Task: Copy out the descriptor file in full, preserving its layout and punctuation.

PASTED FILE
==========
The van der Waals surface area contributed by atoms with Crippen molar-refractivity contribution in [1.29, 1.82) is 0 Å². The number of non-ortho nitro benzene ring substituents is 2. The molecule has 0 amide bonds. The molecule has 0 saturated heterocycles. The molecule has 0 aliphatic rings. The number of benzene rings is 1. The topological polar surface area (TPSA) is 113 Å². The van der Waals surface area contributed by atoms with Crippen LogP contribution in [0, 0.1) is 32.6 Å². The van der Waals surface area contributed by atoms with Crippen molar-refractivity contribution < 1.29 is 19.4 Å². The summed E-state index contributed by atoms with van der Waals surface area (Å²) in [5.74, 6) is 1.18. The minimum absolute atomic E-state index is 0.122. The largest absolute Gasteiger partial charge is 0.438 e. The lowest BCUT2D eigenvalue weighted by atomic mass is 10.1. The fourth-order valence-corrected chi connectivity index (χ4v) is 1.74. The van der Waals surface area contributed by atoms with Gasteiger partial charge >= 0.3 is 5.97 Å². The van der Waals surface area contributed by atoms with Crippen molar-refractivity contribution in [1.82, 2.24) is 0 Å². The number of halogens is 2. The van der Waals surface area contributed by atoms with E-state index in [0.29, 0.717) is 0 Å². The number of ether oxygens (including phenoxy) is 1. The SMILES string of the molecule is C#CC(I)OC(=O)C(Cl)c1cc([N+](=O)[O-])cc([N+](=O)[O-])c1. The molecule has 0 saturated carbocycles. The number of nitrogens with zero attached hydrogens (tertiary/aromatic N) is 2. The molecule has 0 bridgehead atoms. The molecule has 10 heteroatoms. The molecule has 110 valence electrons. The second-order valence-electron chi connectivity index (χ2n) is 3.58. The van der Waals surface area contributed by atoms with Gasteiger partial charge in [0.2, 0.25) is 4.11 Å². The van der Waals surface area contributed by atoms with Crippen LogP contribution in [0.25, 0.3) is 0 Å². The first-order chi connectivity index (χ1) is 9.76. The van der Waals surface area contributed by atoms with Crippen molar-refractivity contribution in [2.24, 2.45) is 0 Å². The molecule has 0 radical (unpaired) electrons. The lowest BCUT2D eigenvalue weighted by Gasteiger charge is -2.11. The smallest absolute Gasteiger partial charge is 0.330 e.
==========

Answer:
The van der Waals surface area contributed by atoms with Crippen molar-refractivity contribution in [1.29, 1.82) is 0 Å². The number of non-ortho nitro benzene ring substituents is 2. The molecule has 0 amide bonds. The molecule has 0 saturated heterocycles. The molecule has 0 aliphatic rings. The number of benzene rings is 1. The topological polar surface area (TPSA) is 113 Å². The van der Waals surface area contributed by atoms with Crippen LogP contribution in [0, 0.1) is 32.6 Å². The van der Waals surface area contributed by atoms with Crippen molar-refractivity contribution < 1.29 is 19.4 Å². The summed E-state index contributed by atoms with van der Waals surface area (Å²) in [5.74, 6) is 1.18. The minimum absolute atomic E-state index is 0.122. The largest absolute Gasteiger partial charge is 0.438 e. The lowest BCUT2D eigenvalue weighted by atomic mass is 10.1. The fourth-order valence-corrected chi connectivity index (χ4v) is 1.74. The van der Waals surface area contributed by atoms with Gasteiger partial charge >= 0.3 is 5.97 Å². The van der Waals surface area contributed by atoms with Crippen molar-refractivity contribution in [1.82, 2.24) is 0 Å². The number of halogens is 2. The van der Waals surface area contributed by atoms with E-state index in [0.29, 0.717) is 0 Å². The number of ether oxygens (including phenoxy) is 1. The SMILES string of the molecule is C#CC(I)OC(=O)C(Cl)c1cc([N+](=O)[O-])cc([N+](=O)[O-])c1. The molecule has 0 saturated carbocycles. The number of nitrogens with zero attached hydrogens (tertiary/aromatic N) is 2. The molecule has 0 bridgehead atoms. The molecule has 10 heteroatoms. The molecule has 110 valence electrons. The second-order valence-electron chi connectivity index (χ2n) is 3.58. The van der Waals surface area contributed by atoms with Gasteiger partial charge in [0.2, 0.25) is 4.11 Å². The van der Waals surface area contributed by atoms with Crippen LogP contribution in [0.25, 0.3) is 0 Å². The first-order chi connectivity index (χ1) is 9.76. The van der Waals surface area contributed by atoms with Crippen molar-refractivity contribution in [2.24, 2.45) is 0 Å². The molecule has 0 radical (unpaired) electrons. The lowest BCUT2D eigenvalue weighted by Gasteiger charge is -2.11. The smallest absolute Gasteiger partial charge is 0.330 e.